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ADB $100 Million Additional Funding to Enhance Skills for Jobs in Sri Lanka

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The Asian Development Bank’s (ADB) Board of Directors has approved a $100 million results-based loan as additional financing for the Government of Sri Lanka’s efforts to develop skills to meet labor demands, support economic diversification, and enhance productivity in the country.

“Sri Lanka has achieved universal primary and high secondary enrollment rates, a high adult literacy rate, and gender parity in access to all levels of education. However, there remains a clear mismatch between skills among youth and labor market demand,” said Gi Soon Song, an ADB Principal Social Sector Specialist. “The ongoing skills enhancement program, spearheaded by the government and supported by ADB, will address this issue through a focus on technical and vocational education and policy support.”

This lack of skilled labor is hurting the Sri Lankan economy, with the country’s private sector considering this as a key constraint to business growth. The unemployment rate is also high, with one out of five Sri Lankans aged 15-24 years out of work. Meanwhile, only 35.9% of women are included in the labor force despite outperforming male counterparts academically at every level. Equipping youth, especially young women, with employable skills is crucial to decrease youth unemployment and prepare the workforce for a high value-adding economy.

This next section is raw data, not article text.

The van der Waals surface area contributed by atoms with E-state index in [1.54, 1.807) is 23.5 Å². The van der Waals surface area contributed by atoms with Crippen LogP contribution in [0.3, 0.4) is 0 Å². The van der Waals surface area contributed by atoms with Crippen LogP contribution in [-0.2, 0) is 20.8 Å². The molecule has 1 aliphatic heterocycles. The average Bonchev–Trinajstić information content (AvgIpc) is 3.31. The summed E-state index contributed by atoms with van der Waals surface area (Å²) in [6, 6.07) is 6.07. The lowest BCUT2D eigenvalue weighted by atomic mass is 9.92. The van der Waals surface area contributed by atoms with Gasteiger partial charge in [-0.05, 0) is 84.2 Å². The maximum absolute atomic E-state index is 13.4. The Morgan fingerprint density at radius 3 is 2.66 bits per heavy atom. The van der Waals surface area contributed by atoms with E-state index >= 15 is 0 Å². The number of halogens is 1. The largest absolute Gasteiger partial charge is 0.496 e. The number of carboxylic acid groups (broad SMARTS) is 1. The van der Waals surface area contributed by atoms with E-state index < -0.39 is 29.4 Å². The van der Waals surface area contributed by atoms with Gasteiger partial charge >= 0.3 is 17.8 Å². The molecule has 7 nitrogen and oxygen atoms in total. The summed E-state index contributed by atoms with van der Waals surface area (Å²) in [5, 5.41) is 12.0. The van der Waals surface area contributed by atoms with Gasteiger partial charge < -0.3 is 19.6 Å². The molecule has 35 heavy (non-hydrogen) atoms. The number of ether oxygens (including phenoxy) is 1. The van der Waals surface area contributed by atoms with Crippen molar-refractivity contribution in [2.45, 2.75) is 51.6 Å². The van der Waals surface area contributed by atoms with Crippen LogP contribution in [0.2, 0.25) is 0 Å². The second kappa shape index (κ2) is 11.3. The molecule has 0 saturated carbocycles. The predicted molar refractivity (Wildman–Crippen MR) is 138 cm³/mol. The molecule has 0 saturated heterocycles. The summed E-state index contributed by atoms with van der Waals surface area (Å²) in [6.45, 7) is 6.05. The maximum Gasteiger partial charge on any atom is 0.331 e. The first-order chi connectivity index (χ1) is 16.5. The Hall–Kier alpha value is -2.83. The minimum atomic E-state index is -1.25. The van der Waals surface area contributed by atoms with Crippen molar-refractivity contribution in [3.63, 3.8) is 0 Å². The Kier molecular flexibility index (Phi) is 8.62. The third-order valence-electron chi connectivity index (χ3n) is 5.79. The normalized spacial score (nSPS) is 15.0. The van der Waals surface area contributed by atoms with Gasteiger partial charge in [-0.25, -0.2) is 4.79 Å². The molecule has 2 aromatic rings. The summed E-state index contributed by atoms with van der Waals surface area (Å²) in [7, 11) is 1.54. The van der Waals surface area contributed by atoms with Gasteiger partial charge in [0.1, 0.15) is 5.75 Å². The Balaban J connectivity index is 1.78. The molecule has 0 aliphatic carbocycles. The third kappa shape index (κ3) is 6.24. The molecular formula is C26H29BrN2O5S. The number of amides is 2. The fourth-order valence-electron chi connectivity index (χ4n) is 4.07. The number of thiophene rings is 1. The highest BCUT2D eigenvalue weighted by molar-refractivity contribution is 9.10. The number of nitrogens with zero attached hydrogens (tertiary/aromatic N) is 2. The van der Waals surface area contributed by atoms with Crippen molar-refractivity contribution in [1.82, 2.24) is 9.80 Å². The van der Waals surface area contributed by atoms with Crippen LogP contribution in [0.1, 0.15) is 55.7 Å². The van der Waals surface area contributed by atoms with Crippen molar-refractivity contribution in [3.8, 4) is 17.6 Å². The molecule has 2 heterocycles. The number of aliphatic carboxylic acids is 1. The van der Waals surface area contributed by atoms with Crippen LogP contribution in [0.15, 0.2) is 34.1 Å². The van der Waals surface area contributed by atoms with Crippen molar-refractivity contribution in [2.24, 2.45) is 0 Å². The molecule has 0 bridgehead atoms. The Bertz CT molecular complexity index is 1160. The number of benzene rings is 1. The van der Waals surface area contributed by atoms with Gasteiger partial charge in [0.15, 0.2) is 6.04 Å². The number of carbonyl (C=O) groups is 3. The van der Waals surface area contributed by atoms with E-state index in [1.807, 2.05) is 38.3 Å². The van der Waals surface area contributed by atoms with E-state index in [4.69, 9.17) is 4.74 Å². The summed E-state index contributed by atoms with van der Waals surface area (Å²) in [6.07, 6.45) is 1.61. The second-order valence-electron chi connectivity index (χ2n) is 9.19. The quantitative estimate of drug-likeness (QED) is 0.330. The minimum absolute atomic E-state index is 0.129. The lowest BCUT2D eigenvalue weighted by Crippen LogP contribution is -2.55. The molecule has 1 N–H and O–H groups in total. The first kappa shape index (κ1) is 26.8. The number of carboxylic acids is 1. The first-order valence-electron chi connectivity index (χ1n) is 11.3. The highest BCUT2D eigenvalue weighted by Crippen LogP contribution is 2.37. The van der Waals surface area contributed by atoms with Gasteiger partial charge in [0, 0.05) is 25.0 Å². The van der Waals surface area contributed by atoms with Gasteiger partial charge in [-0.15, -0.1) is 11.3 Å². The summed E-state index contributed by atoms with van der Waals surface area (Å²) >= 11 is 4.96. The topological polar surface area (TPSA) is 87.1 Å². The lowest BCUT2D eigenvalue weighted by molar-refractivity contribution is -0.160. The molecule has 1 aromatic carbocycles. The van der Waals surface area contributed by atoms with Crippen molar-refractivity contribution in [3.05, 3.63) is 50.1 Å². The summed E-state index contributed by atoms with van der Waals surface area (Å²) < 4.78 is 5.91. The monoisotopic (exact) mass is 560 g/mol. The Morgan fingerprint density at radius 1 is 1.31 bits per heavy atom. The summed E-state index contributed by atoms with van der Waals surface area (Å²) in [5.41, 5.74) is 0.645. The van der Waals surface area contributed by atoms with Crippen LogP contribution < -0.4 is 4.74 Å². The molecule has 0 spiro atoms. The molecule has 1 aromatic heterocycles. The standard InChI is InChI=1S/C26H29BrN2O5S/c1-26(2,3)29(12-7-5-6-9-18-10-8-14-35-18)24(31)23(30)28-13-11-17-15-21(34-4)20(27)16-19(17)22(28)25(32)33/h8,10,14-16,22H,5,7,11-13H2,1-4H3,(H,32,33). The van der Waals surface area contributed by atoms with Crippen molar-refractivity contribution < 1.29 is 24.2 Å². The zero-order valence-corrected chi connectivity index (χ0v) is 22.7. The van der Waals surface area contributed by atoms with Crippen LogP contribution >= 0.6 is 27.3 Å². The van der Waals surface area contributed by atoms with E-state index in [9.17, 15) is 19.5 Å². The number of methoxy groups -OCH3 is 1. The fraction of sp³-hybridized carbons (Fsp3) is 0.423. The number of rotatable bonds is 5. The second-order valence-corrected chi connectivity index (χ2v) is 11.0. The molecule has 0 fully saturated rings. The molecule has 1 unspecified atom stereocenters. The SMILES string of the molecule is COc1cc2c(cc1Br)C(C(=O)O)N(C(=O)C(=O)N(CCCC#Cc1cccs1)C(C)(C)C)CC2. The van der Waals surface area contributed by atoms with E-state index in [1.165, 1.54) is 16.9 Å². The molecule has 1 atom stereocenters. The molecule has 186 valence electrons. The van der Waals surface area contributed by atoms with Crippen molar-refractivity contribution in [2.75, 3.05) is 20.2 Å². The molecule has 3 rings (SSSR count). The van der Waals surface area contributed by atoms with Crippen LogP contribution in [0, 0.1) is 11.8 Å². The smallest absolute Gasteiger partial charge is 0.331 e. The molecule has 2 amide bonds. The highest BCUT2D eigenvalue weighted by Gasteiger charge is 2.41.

The additional funding will enable the government to continue implementing the Skills Sector Development Program (SSDP), which is supported by a $100 million ADB loan approved in 2014, through 2020. SSDP aims to significantly improve the quality of TVET provided to young people in Sri Lanka to increase their employability, while also enhancing partnerships with the private sector for better TVET planning and provision to align skilled labor supply with market demand. The program is also increasing the number of TVET graduates and improving policy, institutional, and operational reforms to support the country’s skills sector.